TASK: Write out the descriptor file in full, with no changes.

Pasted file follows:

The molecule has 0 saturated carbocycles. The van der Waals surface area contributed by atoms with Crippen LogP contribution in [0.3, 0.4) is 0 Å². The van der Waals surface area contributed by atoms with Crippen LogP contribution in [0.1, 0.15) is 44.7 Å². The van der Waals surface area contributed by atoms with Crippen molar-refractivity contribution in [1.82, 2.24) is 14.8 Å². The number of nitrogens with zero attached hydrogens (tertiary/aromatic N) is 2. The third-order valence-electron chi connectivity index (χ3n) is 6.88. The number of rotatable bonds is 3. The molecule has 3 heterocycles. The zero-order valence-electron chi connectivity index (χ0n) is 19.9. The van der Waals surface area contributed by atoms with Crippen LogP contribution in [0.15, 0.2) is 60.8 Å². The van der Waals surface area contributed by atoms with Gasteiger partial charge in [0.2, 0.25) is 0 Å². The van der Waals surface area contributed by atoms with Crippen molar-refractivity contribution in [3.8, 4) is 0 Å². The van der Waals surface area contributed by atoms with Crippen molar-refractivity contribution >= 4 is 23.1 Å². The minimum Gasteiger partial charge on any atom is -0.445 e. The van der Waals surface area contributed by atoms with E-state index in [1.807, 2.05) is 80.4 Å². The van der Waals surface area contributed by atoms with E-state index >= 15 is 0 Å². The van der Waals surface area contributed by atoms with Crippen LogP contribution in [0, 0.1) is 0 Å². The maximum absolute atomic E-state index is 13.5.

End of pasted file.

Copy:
The molecule has 0 saturated carbocycles. The van der Waals surface area contributed by atoms with Crippen LogP contribution in [0.3, 0.4) is 0 Å². The van der Waals surface area contributed by atoms with Crippen LogP contribution in [0.1, 0.15) is 44.7 Å². The van der Waals surface area contributed by atoms with Crippen molar-refractivity contribution in [1.82, 2.24) is 14.8 Å². The number of nitrogens with zero attached hydrogens (tertiary/aromatic N) is 2. The third-order valence-electron chi connectivity index (χ3n) is 6.88. The number of rotatable bonds is 3. The molecule has 3 heterocycles. The zero-order valence-electron chi connectivity index (χ0n) is 19.9. The van der Waals surface area contributed by atoms with Crippen LogP contribution in [0.15, 0.2) is 60.8 Å². The van der Waals surface area contributed by atoms with Gasteiger partial charge in [0.2, 0.25) is 0 Å². The van der Waals surface area contributed by atoms with Crippen molar-refractivity contribution in [3.8, 4) is 0 Å². The van der Waals surface area contributed by atoms with Crippen molar-refractivity contribution >= 4 is 23.1 Å². The minimum Gasteiger partial charge on any atom is -0.445 e. The van der Waals surface area contributed by atoms with E-state index in [1.807, 2.05) is 80.4 Å². The van der Waals surface area contributed by atoms with E-state index >= 15 is 0 Å². The van der Waals surface area contributed by atoms with Crippen LogP contribution in [0, 0.1) is 0 Å². The maximum absolute atomic E-state index is 13.5.